First, they recommend you keep all electronic devices in your carry-on baggage, including spare batteries of any type on planes, during air travel. If you choose to pack it in your checked baggage, you need permission from the airline, and you must switch the battery’s power completely off.
However, according to IATA regulations, no lithium-ion batteries are allowed in checked baggage in the cargo.
So, the regulations clearly state that all batteries must be in your carry-on baggage (at least portable ones).
That’s great news!
Now, what about the specifics?
International Air Transport Association regulations for power banks
Like TSA and FAA, IATA has its own requirements for you to know.
Luckily, they’re fairly similar to the ones TSA and FAA use, so it’ll be easy to remember:
- Remember that it must not exceed 100wH. If the max is 100wH, you can carry it on the plane.
- Power banks with the watt-hours listed on the battery case will help.
- You’re allowed to transport external battery packs if they don’t exceed 27000 mAh.
- Your batteries on planes must be in your carry-on baggage.
If you’re flying within the EU, you must abide by the European Union Aviation Safety Agency (EASA) regulations.
However, their regulations largely follow the ones set by the TSA, FAA, and IATA.
Common Items You Must Pack in Your Carry-On
Portable chargers aren’t the only items that can’t be stored in your checked bag.
There is an exhaustive list on the TSA website of where you need to pack particular items. And when I say exhaustive, I mean it’s 49 pages long.
It includes everything you can think of, from nunchucks to alcohol and from live lobsters to artificial skeleton bones.
If you want to bring it on a plane, this list will have you covered. It even has a convenient search function to make it easier for you.
You can check the TSA website for a complete list.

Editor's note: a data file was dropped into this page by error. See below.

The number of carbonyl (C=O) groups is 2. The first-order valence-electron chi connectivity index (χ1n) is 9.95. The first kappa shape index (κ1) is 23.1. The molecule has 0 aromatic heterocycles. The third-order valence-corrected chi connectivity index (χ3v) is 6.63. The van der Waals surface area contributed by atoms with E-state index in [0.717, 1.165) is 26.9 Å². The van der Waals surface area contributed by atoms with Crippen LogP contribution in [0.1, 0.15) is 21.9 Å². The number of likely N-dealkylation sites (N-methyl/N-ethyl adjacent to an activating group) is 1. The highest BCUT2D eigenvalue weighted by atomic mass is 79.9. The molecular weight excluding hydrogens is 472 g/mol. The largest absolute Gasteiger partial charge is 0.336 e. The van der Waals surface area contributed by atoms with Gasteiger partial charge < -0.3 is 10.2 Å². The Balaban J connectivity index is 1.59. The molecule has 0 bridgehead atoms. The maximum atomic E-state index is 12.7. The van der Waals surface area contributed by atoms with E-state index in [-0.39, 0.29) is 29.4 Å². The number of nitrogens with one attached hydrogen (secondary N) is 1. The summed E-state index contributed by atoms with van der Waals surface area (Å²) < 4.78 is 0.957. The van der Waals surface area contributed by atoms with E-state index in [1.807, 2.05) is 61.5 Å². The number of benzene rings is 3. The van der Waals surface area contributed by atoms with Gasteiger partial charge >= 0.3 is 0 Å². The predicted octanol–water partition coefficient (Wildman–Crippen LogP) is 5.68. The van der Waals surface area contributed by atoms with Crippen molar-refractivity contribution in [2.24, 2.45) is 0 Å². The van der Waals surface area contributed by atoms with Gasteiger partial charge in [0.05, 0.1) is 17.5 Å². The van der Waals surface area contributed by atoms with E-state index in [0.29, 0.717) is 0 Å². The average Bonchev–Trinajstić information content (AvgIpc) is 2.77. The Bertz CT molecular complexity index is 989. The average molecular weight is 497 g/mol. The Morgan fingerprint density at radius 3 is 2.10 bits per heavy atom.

But here are some everyday items you may have yourself:
- Lighters (all kinds)
- Cordless Curling Irons
- E-Cigs and Vapes
- Fuel Cells to charge electronic devices
- Cordless Hair Straightener
- Medical Devices
Common Items You Must Pack in Your Checked Bag
While the items above belong in your carry-on, some things are strictly forbidden from being brought into the cabin.
TSA demands that you pack these items into your checked bag for safety and health reasons. It’ll go under the plane and stay there until you’re at baggage pickup.
So, here are some everyday items you might have that must go in your checked baggage:
- Any type of weapon, knives, or guns
- Any tools (drills, screwdrivers, blades, etc.)
- Any large sports equipment (hockey/lacrosse sticks, golf clubs, ski poles, etc.)
- Any Battery-Powered Wheelchairs or Mobility Devices
- Cast Iron Cookware
- Cutting Boards
- Magic 8 Ball
- Pepper Spray
Best Portable Chargers You Can Take on Planes
Okay, now that we’ve ironed out why and what you can take on a plane, let’s check out some of the best portable chargers.
Do you bring your portable charger on the plane when you fly?
Knowing what you can or can’t pack in your carry-on and checked luggage saves you a headache at the airport.
Making your airport experience as seamless as possible is the number one goal. And having to unpack and then repack your luggage isn’t seamless.
If you’re unsure where to pack an item, check TSA’s complete list of allowed items. Once that’s done, pack your bag and enjoy your flight!